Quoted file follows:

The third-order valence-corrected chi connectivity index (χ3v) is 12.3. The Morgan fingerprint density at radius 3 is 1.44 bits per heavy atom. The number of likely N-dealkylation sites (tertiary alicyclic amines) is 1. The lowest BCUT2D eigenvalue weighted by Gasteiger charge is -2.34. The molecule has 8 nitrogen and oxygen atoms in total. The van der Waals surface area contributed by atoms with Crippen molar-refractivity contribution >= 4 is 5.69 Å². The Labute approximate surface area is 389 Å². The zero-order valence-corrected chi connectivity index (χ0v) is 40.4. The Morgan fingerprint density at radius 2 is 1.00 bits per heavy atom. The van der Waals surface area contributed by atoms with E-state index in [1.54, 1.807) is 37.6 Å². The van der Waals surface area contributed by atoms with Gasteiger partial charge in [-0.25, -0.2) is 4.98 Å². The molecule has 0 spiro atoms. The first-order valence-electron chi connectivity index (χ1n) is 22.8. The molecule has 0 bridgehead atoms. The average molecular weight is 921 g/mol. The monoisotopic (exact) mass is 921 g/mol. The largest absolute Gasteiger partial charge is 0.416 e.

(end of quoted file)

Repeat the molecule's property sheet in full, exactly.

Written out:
The third-order valence-corrected chi connectivity index (χ3v) is 12.3. The Morgan fingerprint density at radius 3 is 1.44 bits per heavy atom. The number of likely N-dealkylation sites (tertiary alicyclic amines) is 1. The lowest BCUT2D eigenvalue weighted by Gasteiger charge is -2.34. The molecule has 8 nitrogen and oxygen atoms in total. The van der Waals surface area contributed by atoms with Crippen molar-refractivity contribution >= 4 is 5.69 Å². The Labute approximate surface area is 389 Å². The zero-order valence-corrected chi connectivity index (χ0v) is 40.4. The Morgan fingerprint density at radius 2 is 1.00 bits per heavy atom. The van der Waals surface area contributed by atoms with E-state index in [1.54, 1.807) is 37.6 Å². The van der Waals surface area contributed by atoms with Gasteiger partial charge in [-0.25, -0.2) is 4.98 Å². The molecule has 0 spiro atoms. The first-order valence-electron chi connectivity index (χ1n) is 22.8. The molecule has 0 bridgehead atoms. The average molecular weight is 921 g/mol. The monoisotopic (exact) mass is 921 g/mol. The largest absolute Gasteiger partial charge is 0.416 e.